Fast Casual Review: Little Cheeseburger from Five Guys
Not too long ago, I still didn’t consider myself a “burger guy”. When DC and Virginia were giving into the burger craze during 2007 and 2008, I was much more apt to order a chicken sandwich if eating out. I just didn’t “get” burgers, and even when James proclaimed Five Guys’ burgers and fries to be “Hall of Fame” worthy back in 2008, I can’t say I had any impulse to try the fast casual chain out.
A few things have changed since then to get me onto the burger bandwagon. Among them was a move out west, and a date with destiny at In-N-Out. Seized by the iconic Double Double (Animal style, of course) I’ve since become the kind of guy who needs to at least try out every fast food and fast food style burger. Some have been adequate (Carl’s Jr., Arctic Circle) others have been painful and overpriced (ahem, McDonald’s and their Angus Burgers.) None have been In-N-Out, and none have been really, truly enjoyable.
A little more than a month has passed since I’ve left In-N-Out’s western footprint, and needless to say, I can’t exactly feed my burger fix with Fed-Ex deliveries from In-N-Out locations in Utah or California. I can, however, try the burger everyone has been telling me to try for the past two years. That’s right, I finally made it to Five Guys, and after putting off the inevitable comparison with In-N-Out, I’m ready to chime in.
Now, I know what you’re thinking: why didn’t I go “all the way” and get a cheeseburger (really, a double burger) with all the fixings? I’ve got a couple of reasons for this, but none of them seem to matter now that I’ve had my first Five Guys experience. What does matter is that Five Guys’ Little Cheeseburger is without a doubt one of the best cheeseburgers a guy can get anywhere in this country for under five bucks, and a perfect example of how restraint with burgers sometimes yields the best results.
First off, I love the feel of their free-standing units. It’s a different ambiance than the one In-N-Out creates, but the free peanuts, malt vinegar bottles on the tables, and paper bags the burgers are served in really help make it an experience. That’s key, because I believe part of taste and flavor is rooted in setting. The other part, of course, is rooted in actual taste and texture. In this case, the 3.3 oz. patty is incredibly good. It strikes me as one of the most beefy patties I’ve ever had, with a loose pack and coarse grind that is far from greasy and incredibly meaty.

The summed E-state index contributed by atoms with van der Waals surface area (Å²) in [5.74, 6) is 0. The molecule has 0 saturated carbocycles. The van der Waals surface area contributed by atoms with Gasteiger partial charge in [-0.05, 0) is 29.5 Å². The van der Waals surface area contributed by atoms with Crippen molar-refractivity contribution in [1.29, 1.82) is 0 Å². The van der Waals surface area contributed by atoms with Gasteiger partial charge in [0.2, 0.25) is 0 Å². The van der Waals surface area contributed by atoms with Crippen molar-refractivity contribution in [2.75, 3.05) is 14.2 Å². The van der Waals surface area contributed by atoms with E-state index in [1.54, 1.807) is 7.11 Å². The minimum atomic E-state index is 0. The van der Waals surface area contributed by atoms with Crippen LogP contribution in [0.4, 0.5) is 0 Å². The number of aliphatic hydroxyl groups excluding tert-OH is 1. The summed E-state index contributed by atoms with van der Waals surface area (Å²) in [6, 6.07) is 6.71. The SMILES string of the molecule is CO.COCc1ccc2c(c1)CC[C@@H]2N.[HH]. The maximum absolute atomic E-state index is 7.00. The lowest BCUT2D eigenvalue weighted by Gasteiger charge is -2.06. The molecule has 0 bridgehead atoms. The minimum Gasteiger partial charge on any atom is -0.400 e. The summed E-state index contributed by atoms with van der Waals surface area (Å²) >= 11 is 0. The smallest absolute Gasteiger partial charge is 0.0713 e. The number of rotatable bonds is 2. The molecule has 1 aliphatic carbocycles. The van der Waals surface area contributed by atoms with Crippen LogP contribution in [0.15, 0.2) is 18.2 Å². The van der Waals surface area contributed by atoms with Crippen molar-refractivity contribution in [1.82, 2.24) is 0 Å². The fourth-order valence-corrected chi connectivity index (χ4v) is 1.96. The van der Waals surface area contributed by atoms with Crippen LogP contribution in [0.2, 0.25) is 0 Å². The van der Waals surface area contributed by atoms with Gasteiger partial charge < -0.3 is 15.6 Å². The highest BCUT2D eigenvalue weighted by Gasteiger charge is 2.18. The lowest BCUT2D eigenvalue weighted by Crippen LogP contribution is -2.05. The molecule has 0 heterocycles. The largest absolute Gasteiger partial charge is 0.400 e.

I’ve heard a lot of complaints about Five Guys, but I don’t buy them. Some have said the meat is under-salted, but I disagree. Others have said a cooked-through burger just doesn’t fly. I beg to differ – if anything, the searing on the griddle creates a great crust that comes of as slightly sweet. The part about the veggies being “hit or miss”? I guess I got hit, because my tomatoes were fresh and my iceberg was crunchy and plump, while a squirt of mustard on both sides of the sesame seed bun – itself charred on the outside but malty and soft on the interior – was a lesson in burger construction a McDonald’s employee should get.
The cheese wasn’t as ooey-gooey as a an In-N-Out burger, and usually I disdain unmelted cheese. However, I found the unmelted cheese actually enhanced the beef in this case, lending a bit of mild saltiness that didn’t overwhelm the meat. My only real complaint was the grilled onions I ordered, which were surprisingly absent from my burger. I like to think they would have added some sweetness and meltability to the cheeseburger, but as it was, I still enjoyed the burger.
Is Five Guys better than In-N-Out? I’m not willing to go that far. For one, they’re different beasts, and definitely project different experiences. But they both make great, affordable cheeseburgers, and they both stress an authentic experience. So while In-N-Out and its iconic Double-Double will always hold a special place in my, uh, stomach, I know where I’ll be grabbing my burgers for the time being.
Pros: A true burger "experience" at a fast food price. Full bodied meat flavor. Bun has variety of texture and flavor, but complements meat. Cheese is mild and not too salty. Veggies were crisp and fresh. Sear yields patty with juicy nooks and crannies and nice crust.
Cons: Cheese isn't as ooey or gooey as In-N-Out. No grilled onions despite ordering them. Poor food to calorie ratio when compared to an In-N-Out burger.
Grubbing on-the-go: 7.50/10
Overall GrubGrade: 8.75 (Very Good)
Five Guys Little Cheeseburger
Total Fat: 32 g
Saturated Fat: 15 g
Trans Fat: 0 g
Cholesterol: 85 mg
Sodium: 690 mg
Fiber: 2 g
Sugars: 8.5 g
Protein: 27 g